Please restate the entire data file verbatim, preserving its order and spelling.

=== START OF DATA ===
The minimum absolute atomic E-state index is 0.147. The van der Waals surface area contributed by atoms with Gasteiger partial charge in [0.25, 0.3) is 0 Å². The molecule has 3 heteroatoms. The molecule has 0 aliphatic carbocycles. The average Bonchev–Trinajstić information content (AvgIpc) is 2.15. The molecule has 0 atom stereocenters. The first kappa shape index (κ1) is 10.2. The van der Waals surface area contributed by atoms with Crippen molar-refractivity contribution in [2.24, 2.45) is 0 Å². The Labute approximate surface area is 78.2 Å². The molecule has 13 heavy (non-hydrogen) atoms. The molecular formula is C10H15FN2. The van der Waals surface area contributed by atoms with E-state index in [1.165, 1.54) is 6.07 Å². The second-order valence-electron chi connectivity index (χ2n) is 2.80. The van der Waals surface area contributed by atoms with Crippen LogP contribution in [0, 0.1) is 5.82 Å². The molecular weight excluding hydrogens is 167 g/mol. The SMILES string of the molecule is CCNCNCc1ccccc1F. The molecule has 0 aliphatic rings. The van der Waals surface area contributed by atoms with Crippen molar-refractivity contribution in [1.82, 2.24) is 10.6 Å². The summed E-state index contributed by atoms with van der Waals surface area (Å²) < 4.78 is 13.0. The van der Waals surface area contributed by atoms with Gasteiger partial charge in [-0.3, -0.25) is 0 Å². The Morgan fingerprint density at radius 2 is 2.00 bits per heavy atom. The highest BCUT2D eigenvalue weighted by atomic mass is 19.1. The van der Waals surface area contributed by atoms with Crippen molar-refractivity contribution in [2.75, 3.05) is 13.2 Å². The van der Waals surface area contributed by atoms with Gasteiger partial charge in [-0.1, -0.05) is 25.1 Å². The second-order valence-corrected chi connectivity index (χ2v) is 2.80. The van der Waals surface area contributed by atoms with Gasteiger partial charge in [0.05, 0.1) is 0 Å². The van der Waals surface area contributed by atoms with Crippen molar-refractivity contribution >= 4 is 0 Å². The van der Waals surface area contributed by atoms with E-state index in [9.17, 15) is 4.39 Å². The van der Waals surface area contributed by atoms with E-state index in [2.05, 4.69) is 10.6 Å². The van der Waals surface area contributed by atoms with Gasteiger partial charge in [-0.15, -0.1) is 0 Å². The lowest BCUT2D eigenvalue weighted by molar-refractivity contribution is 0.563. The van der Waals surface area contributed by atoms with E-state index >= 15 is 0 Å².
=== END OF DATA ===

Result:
The minimum absolute atomic E-state index is 0.147. The van der Waals surface area contributed by atoms with Gasteiger partial charge in [0.25, 0.3) is 0 Å². The molecule has 3 heteroatoms. The molecule has 0 aliphatic carbocycles. The average Bonchev–Trinajstić information content (AvgIpc) is 2.15. The molecule has 0 atom stereocenters. The first kappa shape index (κ1) is 10.2. The van der Waals surface area contributed by atoms with Crippen molar-refractivity contribution in [2.24, 2.45) is 0 Å². The Labute approximate surface area is 78.2 Å². The molecule has 13 heavy (non-hydrogen) atoms. The molecular formula is C10H15FN2. The van der Waals surface area contributed by atoms with E-state index in [1.165, 1.54) is 6.07 Å². The second-order valence-electron chi connectivity index (χ2n) is 2.80. The van der Waals surface area contributed by atoms with Crippen LogP contribution in [0, 0.1) is 5.82 Å². The molecular weight excluding hydrogens is 167 g/mol. The SMILES string of the molecule is CCNCNCc1ccccc1F. The molecule has 0 aliphatic rings. The van der Waals surface area contributed by atoms with Crippen molar-refractivity contribution in [1.82, 2.24) is 10.6 Å². The summed E-state index contributed by atoms with van der Waals surface area (Å²) < 4.78 is 13.0. The van der Waals surface area contributed by atoms with Gasteiger partial charge in [-0.3, -0.25) is 0 Å². The Morgan fingerprint density at radius 2 is 2.00 bits per heavy atom. The highest BCUT2D eigenvalue weighted by atomic mass is 19.1. The van der Waals surface area contributed by atoms with Crippen molar-refractivity contribution in [2.75, 3.05) is 13.2 Å². The van der Waals surface area contributed by atoms with Gasteiger partial charge in [-0.1, -0.05) is 25.1 Å². The second-order valence-corrected chi connectivity index (χ2v) is 2.80. The van der Waals surface area contributed by atoms with Gasteiger partial charge in [0.05, 0.1) is 0 Å². The van der Waals surface area contributed by atoms with Crippen molar-refractivity contribution >= 4 is 0 Å². The van der Waals surface area contributed by atoms with E-state index in [9.17, 15) is 4.39 Å². The van der Waals surface area contributed by atoms with E-state index in [2.05, 4.69) is 10.6 Å². The van der Waals surface area contributed by atoms with Gasteiger partial charge in [-0.15, -0.1) is 0 Å². The lowest BCUT2D eigenvalue weighted by molar-refractivity contribution is 0.563. The van der Waals surface area contributed by atoms with E-state index >= 15 is 0 Å².